From 1967 to 1970, he held a senior research position in the Entomology Laboratory, Queensland Department of Primary Industries, Indooroopilly during which time he had limited responsibility for the supervision and administration of a number of entomological research projects. The major part of his work concerned a study of the inhibitory effect of the fumigant phosphine on reproduction of several stored grain insects. His work also included a limited study of acquired resistance to phosphine in two strains of Tribolium castaneum. This resistance followed selections of several strains with phosphine. A limited evaluation of response to methyl bromide was also made, primarily with a view to providing base response data for local strains of stored grain insects. Apart from the major area of study, he carried out fumigation trials in bulk peanuts; evaluated tobacco and tobacco storage sheds and evaluated the usage of phosphine in overseas shipping containers. During this period he also assisted in the preparation and presentation of a training course for overseas people on The storage and preservation of grains and seeds, sponsored under the Australian Freedom From Hunger Campaign and arranged by the Department of External Affairs.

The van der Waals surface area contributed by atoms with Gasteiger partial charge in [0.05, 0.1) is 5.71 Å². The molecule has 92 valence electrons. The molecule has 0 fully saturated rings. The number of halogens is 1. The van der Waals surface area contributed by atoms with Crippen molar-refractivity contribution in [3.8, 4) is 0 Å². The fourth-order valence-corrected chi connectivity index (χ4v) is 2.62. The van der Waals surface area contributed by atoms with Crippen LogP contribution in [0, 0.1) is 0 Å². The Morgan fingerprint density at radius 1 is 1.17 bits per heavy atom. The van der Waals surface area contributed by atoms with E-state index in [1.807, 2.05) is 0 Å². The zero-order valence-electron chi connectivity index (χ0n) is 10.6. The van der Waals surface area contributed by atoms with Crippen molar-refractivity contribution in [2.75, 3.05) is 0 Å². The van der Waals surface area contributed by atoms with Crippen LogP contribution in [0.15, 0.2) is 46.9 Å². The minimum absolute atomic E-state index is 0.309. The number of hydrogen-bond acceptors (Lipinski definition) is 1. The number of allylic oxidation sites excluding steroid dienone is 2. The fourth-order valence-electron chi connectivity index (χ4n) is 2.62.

At CSIRO

During this period he formed a close liaison with the CSIRO Division of Entomology and decided to pursue a research career with a focus on the entomological problems of stored products. He obtained a Master of Science from the University of Queensland in 1971 with his thesis ‘The Inhibitory Effect of Phosphine on Reproduction of Tribolium castaneum (Herbst)’.